Microwaves are an important piece of equipment which, for many shops, are in constant use everyday, but what should you look out for when buying one?
Every fish and chip shop has a microwave, the main reason being that they offer speed of cooking, which is essential for speed of service.
Great for defrosting and reheating a range of food from pies, saveloys, mushy peas and curry sauce, microwaves can also be used to cook complete meals, which allows friers to offer a wider choice of menu. David Watts, Buffalo brand manager for Nisbets, comments. “Any recipe that requires poaching, steaming or braising can be carried out in a microwave, making them an extremely versatile piece of equipment.
“Vegetables steamed in the microwave will retain more of their nutrients than with conventional boiling methods, so steaming vegetables this way is not only healthier for your customers but also frees up the hotplate – saving even more time.”
Microwaves have the added advantage of a smaller footprint than conventional ovens, great in fish and chip shops where space is often at a premium. What’s more, they are very energy efficient. When cooking vegetables, for example, they use three times less energy than that of a gas hob.
When it comes to choosing a microwave, it’s money well spent buying a commercial one. They are larger, more powerful and designed for easy cleaning, unlike domestic units which simply aren’t built for the rigours of a professional kitchen. Kris Brearley, sales director for R H Hall, also recommends steering away from cheap imports, adding: “The testing, safety and product back-up that are offered by the leading brand names are often not available with a cheap import.”
One of the most important aspects to get right is the microwave wattage. You need to choose an oven with sufficient power, but just as importantly, do not over specify. If too low, you can be frustrated by delays, and if too high, it will be difficult to judge the timing of small portions. RH Hall’s Kris adds: “Whilst it is common for caterers to choose speed (the higher the output the faster reheat times), it is also very important to understand that too much speed can destroy smaller portions of food, especially delicate and sugary types of products.”
Next, you need to choose the right kind of microwave for your business, which means taking a look at your menu and deciding what tasks the microwave oven will be undertaking. Kris adds: “If you require the microwave to be used mainly for the simple reheat and defrosting of foods then a straight commercial microwave will suffice. However, if you wish to reheat and cook food products then a combination microwave oven is well advised. Items such as pastry will become soggy if reheated in an ordinary microwave whereas using a combination microwave the crisp, golden brown and conventional finished result will be achieved in microwave time.”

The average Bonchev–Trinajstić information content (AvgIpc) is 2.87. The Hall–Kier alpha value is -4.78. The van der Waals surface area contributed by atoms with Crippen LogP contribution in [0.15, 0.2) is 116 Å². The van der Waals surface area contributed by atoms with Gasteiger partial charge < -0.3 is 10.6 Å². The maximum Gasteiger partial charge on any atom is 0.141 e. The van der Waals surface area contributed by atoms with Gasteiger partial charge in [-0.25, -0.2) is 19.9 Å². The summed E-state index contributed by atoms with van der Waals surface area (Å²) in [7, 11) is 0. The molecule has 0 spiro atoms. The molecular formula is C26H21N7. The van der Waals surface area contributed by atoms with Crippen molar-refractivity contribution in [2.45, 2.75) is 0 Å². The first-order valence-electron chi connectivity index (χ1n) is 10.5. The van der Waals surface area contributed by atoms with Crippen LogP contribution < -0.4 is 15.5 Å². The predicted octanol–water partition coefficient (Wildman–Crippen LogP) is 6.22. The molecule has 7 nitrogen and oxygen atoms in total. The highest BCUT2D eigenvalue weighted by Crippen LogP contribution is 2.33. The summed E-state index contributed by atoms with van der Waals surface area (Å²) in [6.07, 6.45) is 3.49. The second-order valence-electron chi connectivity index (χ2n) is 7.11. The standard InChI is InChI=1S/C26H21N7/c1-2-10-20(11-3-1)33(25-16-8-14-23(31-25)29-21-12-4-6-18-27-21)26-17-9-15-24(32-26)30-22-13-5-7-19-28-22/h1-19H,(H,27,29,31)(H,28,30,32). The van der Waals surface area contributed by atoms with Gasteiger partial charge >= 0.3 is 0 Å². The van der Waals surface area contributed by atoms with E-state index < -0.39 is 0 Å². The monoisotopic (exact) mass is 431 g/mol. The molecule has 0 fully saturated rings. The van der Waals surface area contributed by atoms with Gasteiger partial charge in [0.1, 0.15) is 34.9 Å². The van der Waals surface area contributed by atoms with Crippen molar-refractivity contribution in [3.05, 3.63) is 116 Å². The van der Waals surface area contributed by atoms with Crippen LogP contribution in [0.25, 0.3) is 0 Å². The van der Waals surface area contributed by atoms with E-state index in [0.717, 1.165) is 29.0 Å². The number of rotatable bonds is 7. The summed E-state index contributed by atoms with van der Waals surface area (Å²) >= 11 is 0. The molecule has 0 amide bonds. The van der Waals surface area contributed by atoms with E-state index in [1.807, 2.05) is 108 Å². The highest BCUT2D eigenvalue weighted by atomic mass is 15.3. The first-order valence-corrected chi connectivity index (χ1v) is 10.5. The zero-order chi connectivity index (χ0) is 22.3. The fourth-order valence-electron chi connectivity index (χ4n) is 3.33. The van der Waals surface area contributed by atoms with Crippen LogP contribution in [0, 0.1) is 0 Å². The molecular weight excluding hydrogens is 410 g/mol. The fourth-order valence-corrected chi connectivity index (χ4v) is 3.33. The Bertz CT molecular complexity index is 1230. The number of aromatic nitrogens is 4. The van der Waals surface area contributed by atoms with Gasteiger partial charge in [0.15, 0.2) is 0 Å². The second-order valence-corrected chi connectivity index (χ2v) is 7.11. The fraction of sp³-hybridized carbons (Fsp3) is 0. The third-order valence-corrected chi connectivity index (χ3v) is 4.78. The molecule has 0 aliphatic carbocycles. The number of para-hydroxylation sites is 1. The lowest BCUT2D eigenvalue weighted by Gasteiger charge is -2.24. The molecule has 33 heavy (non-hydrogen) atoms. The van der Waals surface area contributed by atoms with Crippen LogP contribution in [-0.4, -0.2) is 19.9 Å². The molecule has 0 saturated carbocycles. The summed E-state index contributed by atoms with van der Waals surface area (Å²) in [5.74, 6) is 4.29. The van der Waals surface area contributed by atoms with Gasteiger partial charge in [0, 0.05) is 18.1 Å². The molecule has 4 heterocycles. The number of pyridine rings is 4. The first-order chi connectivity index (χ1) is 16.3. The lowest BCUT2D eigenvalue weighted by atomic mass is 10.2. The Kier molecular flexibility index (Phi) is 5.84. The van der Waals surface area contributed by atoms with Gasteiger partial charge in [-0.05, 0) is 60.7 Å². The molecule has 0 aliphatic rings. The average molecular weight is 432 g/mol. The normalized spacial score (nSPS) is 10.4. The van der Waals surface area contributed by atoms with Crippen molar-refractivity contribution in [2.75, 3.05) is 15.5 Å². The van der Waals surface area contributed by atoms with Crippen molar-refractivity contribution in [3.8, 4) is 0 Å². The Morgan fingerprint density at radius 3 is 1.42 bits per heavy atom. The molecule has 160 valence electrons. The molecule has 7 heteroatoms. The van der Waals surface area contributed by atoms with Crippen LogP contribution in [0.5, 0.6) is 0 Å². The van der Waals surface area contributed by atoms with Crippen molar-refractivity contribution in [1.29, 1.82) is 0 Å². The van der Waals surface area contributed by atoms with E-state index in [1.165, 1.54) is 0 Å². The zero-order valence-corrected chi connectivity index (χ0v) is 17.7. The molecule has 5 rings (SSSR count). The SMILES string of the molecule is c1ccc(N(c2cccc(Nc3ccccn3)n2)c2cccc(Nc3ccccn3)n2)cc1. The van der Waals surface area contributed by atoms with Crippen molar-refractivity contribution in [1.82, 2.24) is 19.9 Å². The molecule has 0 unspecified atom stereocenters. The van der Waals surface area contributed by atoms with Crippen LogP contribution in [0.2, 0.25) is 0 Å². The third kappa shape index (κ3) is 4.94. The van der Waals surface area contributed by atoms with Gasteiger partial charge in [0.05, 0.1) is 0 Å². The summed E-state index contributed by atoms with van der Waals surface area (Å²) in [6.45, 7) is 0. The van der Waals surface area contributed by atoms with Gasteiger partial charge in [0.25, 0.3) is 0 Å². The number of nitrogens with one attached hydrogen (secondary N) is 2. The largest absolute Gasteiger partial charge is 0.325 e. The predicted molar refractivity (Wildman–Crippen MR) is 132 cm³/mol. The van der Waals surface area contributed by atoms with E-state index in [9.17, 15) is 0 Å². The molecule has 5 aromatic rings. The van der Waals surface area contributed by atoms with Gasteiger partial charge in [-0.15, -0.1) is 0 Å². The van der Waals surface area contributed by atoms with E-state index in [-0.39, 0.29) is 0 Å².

A unit like Maestrowave’s Combi Chef 7 is ideal here. It has 11 cooking modes so it can bake, roast, grill, steam, defrost, regenerate, microwave, boil or simply keep food warm, plus it can store up to 99 menus to ensure consistency time after time.
Another top tip is to consider specific features that will suit your business. The GK642 Buffalo Programmable Commercial microwave oven from Nisbets, for example, not only features 20 pre-programmed settings to save time, four power levels and a timer range of 40 minutes, but also a useful x2 button so the unit will work out how long to cook two portions without you having to do the maths.
Taking time to consider the number of microwaves required so you have enough units to cope will also pay off. There’s nothing worse than having staff standing around waiting to use a microwave that is already in use, as this will significantly slow down the whole process.
Iain Phillips, sales and marketing manager for Panasonic, comments: “If two microwaves are required in the same location, then ovens that stack and save on worktop space will be an advantage – not all microwaves are stackable.”
Once you have chosen your oven, it’s imperative you carry out regular cleaning to ensure its effectiveness and reliability. Iain adds: “Burnt ceiling plates, cracked base plates and penetration by grease into working parts will not be covered by a manufacturer’s guarantee and the cost for repair will lie with the operator, but a simple cleaning routine at the end of every service will help ensure your microwave will function throughout service.”
A daily cleaning regime should involve removing the air filters and washing them and, if your machine has an easily removed ceiling, taking that out and washing it too.
A great tip here is to invest in a cavity liner, like Microsave from Cavity Protection Systems, which is easily removed, cleaned and replaced in the microwave, protecting the entire cavity from grease and food particles which can cause damage to the microwave.
Valera introduces own brand of microwaves
Kitchen equipment supplier Valera has launched its very own range of microwaves which it says engineer out some of the failings and weaknesses of machines currently on the market.
The cavity, for example, has been constructed so as there are fewer places for spillages or leaks to occur and therefore less likelihood of damage to the internal components. The units have glass doors, as opposed to plastic, so there is no chance of the door mesh being damaged by hot plates and food subsequently finding its way into the inner workings of the door. The controls meanwhile have been designed to be simple and intuitive and feature a x2 and x3 function.
Three different 1800W models are available with the largest, the VMC1880, capable of holding two large plates or a 2/3 gastronorm container. All three are stackable and come with a three year parts and labour warranty.
Valera 0845 270 4321 www.valera.co.uk